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EU chief Guy Verhofstadt says Britain staring into 'abyss' after MPs fail to back Brexit alternatives

2 min read

Britain is facing "the abyss" of a no-deal exit from the European Union after MPs rejected all four alternatives to Theresa May's deal, the European Parliament's Brexit coordinator has warned.

Guy Verhofstadt said a hard Brexit had become "nearly inevitable" after MPs failed to get behind a plan in the latest round of indicative votes.

The European Union has given Britain until 12 April to get behind Theresa May's Brexit deal, which has been rejected by the House of Commons three times.

After Monday night's indicative votes failed to produce a winner, Mr Verhofstadt tweeted: "The House of Commons again votes against all options.

"A hard Brexit becomes nearly inevitable. On Wednesday, the UK has a last chance to break the deadlock or face the abyss."

MPs will again take control of parliamentary business on Wednesday in an attempt to break the deadlock, having on Monday night struggled to come up with a majority for either a second referendum, a customs union, a Norway-style soft Brexit or a plan to hand Parliament the power to halt a no-deal outcome by revoking Article 50.

Conservative grandee Ken Clarke's proposal for a customs union with the European Union came closest to passing on Monday, having been rejected by just three votes.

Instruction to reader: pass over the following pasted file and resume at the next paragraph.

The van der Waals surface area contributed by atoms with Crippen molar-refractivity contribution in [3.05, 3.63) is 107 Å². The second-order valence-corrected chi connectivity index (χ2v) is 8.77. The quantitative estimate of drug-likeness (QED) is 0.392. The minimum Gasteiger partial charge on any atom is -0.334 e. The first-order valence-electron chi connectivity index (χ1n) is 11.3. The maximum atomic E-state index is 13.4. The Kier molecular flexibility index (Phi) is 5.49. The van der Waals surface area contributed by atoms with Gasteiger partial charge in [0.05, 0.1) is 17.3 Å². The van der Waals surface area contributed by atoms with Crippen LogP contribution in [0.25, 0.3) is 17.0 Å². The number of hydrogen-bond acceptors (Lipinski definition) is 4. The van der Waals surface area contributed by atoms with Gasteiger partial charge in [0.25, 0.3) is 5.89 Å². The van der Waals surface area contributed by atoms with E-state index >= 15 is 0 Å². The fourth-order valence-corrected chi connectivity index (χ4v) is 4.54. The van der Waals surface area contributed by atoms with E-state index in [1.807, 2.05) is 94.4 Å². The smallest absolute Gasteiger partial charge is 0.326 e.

The stark warning from Mr Verhofstadt came as Jean-Claude Juncker, the president of the European Commission, lashed out at former prime minister David Cameron for kicking off the Brexit process by calling the 2016 referendum.

Mr Juncker accused the ex-Tory leader of refusing to allow the European Commission to make the case for Britain staying inside the bloc, and branded Mr Cameron - who tried to stop the EU chief from becoming president in 2014 - "one of the great destroyers of modern times".

He told a regional parliament in Germany: "We were forbidden from being present in any way in the referendum campaign by Mr Cameron, who is one of the great destroyers of the modern era.

"Because he said the commission is even less popular in the UK than it is in other EU member states. If we had been able to take part in this campaign, we could have asked - and also answered - many questions that are only being asked now."

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